Traditional crafts of the Dehcho region
Visitors to Canada's Northwest Territories often bring home the work of skilled local artisans
The traditional crafts of the Dene people were much more than works of art. Each had a function, whether it was to carry water or keep a person warm. Using both traditional and modern materials and following ancestral techniques, the artisans of the Dehcho region today still create beautiful Dene crafts.
Tourists to the region purchase handmade birch bark baskets, beautiful jewelry, beaded moccasins and warm mukluks to take home as souvenirs or to add to their collections. The towns of Fort Providence, Jean Marie River, Fort Liard and Enterprise are well known for the quality of the crafts produced and sold there.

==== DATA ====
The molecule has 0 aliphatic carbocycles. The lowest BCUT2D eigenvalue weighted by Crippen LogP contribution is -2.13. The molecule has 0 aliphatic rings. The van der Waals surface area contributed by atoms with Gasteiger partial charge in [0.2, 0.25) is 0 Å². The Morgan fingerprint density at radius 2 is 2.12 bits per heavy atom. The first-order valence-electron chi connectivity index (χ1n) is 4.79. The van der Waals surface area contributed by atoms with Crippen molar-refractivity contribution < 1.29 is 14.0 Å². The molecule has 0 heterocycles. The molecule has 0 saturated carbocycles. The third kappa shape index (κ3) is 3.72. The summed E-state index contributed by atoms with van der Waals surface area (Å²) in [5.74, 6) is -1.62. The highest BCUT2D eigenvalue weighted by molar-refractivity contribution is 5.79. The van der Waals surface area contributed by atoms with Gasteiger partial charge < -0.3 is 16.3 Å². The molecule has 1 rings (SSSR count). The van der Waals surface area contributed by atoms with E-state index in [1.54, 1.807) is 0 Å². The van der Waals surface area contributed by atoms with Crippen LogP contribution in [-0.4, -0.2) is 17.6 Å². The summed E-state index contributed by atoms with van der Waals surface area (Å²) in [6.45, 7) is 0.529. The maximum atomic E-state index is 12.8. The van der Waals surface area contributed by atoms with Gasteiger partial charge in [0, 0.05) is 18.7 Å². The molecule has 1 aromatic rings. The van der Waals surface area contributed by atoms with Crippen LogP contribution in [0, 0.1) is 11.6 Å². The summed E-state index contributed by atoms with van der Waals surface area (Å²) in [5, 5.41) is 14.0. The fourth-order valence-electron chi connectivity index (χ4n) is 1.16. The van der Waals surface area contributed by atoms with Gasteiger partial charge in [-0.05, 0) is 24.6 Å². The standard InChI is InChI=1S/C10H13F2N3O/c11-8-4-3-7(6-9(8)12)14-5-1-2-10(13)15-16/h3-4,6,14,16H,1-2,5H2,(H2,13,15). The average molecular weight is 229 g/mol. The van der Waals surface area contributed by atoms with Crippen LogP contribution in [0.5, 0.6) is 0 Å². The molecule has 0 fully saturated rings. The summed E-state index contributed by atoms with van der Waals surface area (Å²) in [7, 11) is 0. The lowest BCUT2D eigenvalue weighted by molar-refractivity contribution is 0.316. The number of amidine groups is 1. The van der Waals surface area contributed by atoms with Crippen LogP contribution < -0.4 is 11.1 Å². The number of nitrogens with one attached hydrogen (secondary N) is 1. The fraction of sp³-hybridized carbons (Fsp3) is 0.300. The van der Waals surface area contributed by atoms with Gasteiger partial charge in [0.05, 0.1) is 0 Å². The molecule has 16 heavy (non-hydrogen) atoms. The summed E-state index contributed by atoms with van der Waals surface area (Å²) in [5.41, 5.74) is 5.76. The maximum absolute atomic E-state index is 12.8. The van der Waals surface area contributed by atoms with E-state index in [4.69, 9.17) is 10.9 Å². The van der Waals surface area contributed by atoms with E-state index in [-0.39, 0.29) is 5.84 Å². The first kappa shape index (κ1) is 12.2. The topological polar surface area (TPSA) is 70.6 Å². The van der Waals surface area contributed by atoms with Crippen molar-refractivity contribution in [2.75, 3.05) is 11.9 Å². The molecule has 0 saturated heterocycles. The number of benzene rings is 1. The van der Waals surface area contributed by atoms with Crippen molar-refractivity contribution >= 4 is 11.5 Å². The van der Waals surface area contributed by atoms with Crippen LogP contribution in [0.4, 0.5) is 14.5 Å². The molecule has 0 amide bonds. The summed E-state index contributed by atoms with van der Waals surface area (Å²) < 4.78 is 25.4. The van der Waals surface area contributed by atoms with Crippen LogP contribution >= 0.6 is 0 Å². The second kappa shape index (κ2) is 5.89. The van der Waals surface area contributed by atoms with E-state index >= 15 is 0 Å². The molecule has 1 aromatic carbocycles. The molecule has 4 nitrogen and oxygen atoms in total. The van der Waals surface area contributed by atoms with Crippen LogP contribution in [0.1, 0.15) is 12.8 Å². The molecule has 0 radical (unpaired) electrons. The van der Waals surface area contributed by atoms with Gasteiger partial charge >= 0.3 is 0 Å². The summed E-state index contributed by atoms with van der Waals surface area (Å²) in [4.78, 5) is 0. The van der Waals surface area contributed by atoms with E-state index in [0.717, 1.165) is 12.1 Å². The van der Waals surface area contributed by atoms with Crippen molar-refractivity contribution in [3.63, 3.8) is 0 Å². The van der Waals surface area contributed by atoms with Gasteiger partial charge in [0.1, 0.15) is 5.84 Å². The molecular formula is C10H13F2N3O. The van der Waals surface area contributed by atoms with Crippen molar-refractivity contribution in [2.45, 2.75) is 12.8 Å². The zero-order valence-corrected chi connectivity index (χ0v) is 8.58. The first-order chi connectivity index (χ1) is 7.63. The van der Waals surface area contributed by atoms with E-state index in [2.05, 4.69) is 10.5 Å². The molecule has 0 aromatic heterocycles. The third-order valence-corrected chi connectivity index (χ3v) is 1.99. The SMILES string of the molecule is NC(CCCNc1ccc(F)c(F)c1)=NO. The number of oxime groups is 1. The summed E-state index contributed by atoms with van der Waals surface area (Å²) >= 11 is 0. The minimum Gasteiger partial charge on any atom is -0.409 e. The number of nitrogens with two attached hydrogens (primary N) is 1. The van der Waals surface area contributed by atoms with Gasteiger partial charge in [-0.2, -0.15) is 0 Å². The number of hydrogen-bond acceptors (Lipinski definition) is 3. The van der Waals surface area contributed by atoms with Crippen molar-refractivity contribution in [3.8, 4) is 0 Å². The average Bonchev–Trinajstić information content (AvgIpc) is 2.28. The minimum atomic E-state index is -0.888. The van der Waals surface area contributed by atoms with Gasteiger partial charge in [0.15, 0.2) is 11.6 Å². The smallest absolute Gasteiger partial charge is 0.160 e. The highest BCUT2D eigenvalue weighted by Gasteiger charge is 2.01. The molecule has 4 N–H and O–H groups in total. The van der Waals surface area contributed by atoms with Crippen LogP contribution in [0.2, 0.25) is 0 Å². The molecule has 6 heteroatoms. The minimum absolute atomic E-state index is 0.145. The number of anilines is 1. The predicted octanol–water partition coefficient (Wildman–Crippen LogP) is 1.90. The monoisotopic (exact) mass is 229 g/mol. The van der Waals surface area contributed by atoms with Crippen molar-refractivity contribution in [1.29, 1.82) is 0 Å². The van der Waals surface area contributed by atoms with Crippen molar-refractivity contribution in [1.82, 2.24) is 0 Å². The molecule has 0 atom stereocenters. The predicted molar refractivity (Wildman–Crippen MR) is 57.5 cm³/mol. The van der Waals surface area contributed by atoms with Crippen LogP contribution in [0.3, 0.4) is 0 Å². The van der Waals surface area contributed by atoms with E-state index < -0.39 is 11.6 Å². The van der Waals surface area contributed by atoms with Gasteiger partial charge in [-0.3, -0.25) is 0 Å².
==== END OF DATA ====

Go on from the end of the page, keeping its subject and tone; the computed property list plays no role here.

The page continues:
Birch bark baskets
Beautifully crafted baskets made from the bark of birch trees are still crafted by the people of Fort Liard. The bark is carefully from the birch tree, leaving the inner layer on the tree so as not to impact future growth. Roots of spruce trees are used for stitching and porcupine quills are used for decoration.
Home-tanning a moose hide gives it a noticeable smoky aroma, reminiscent of many generations ago when the Dene ancestors also preserved hides for garment making. Many hours of labour goes into each piece, which is then creatively decorated with bead work. The skills used today have been handed down for many generations by people in the Liard and Mackenzie valleys.
The women of the Mackenzie Valley are skilled in the use of turfting, a form of embroidery, and are considered to be very gifted artists. By shaping dyed moose hair into three-dimensional designs, the women depict flowers, scenes and animals with tufting.
Miniature birch bark canoes, earrings, traditional clothing, accessories decorated with moose hair tufting and souvenirs made by skilled artisans can be found at the Acho Dene Native Craft Centre in Fort Liard, the Snowshoe Inn Gift Shop in Fort Providence or Winnie’s in Enterprise.